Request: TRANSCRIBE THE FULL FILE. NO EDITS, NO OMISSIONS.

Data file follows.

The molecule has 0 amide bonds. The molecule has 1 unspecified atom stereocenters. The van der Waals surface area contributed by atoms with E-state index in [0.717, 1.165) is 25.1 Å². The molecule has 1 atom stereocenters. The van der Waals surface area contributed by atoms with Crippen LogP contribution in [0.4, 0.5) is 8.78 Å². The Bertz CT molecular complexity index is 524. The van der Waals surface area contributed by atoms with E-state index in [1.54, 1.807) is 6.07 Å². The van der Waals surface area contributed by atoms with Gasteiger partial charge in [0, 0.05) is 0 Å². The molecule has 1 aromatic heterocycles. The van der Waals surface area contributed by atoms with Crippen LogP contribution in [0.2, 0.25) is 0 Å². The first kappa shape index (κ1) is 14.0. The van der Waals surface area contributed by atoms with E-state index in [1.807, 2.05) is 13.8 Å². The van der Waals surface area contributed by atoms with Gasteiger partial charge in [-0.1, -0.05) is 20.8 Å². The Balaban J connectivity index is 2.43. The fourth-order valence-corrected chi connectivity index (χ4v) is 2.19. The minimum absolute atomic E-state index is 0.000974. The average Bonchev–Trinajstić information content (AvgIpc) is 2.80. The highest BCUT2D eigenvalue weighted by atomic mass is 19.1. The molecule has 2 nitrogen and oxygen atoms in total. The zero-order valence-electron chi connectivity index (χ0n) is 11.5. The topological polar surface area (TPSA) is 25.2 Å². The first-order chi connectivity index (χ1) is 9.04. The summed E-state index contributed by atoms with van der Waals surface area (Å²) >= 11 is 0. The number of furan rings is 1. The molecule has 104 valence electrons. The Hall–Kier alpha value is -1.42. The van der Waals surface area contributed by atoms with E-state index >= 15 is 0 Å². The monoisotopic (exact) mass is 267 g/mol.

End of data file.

The molecule has 0 amide bonds. The molecule has 1 unspecified atom stereocenters. The van der Waals surface area contributed by atoms with E-state index in [0.717, 1.165) is 25.1 Å². The molecule has 1 atom stereocenters. The van der Waals surface area contributed by atoms with Crippen LogP contribution in [0.4, 0.5) is 8.78 Å². The Bertz CT molecular complexity index is 524. The van der Waals surface area contributed by atoms with E-state index in [1.54, 1.807) is 6.07 Å². The van der Waals surface area contributed by atoms with Gasteiger partial charge in [0, 0.05) is 0 Å². The molecule has 1 aromatic heterocycles. The van der Waals surface area contributed by atoms with Crippen LogP contribution in [0.2, 0.25) is 0 Å². The first kappa shape index (κ1) is 14.0. The van der Waals surface area contributed by atoms with E-state index in [1.807, 2.05) is 13.8 Å². The van der Waals surface area contributed by atoms with Gasteiger partial charge in [-0.1, -0.05) is 20.8 Å². The Balaban J connectivity index is 2.43. The fourth-order valence-corrected chi connectivity index (χ4v) is 2.19. The minimum absolute atomic E-state index is 0.000974. The average Bonchev–Trinajstić information content (AvgIpc) is 2.80. The highest BCUT2D eigenvalue weighted by atomic mass is 19.1. The molecule has 2 nitrogen and oxygen atoms in total. The zero-order valence-electron chi connectivity index (χ0n) is 11.5. The topological polar surface area (TPSA) is 25.2 Å². The first-order chi connectivity index (χ1) is 9.04. The summed E-state index contributed by atoms with van der Waals surface area (Å²) >= 11 is 0. The number of furan rings is 1. The molecule has 104 valence electrons. The Hall–Kier alpha value is -1.42. The van der Waals surface area contributed by atoms with E-state index >= 15 is 0 Å². The monoisotopic (exact) mass is 267 g/mol.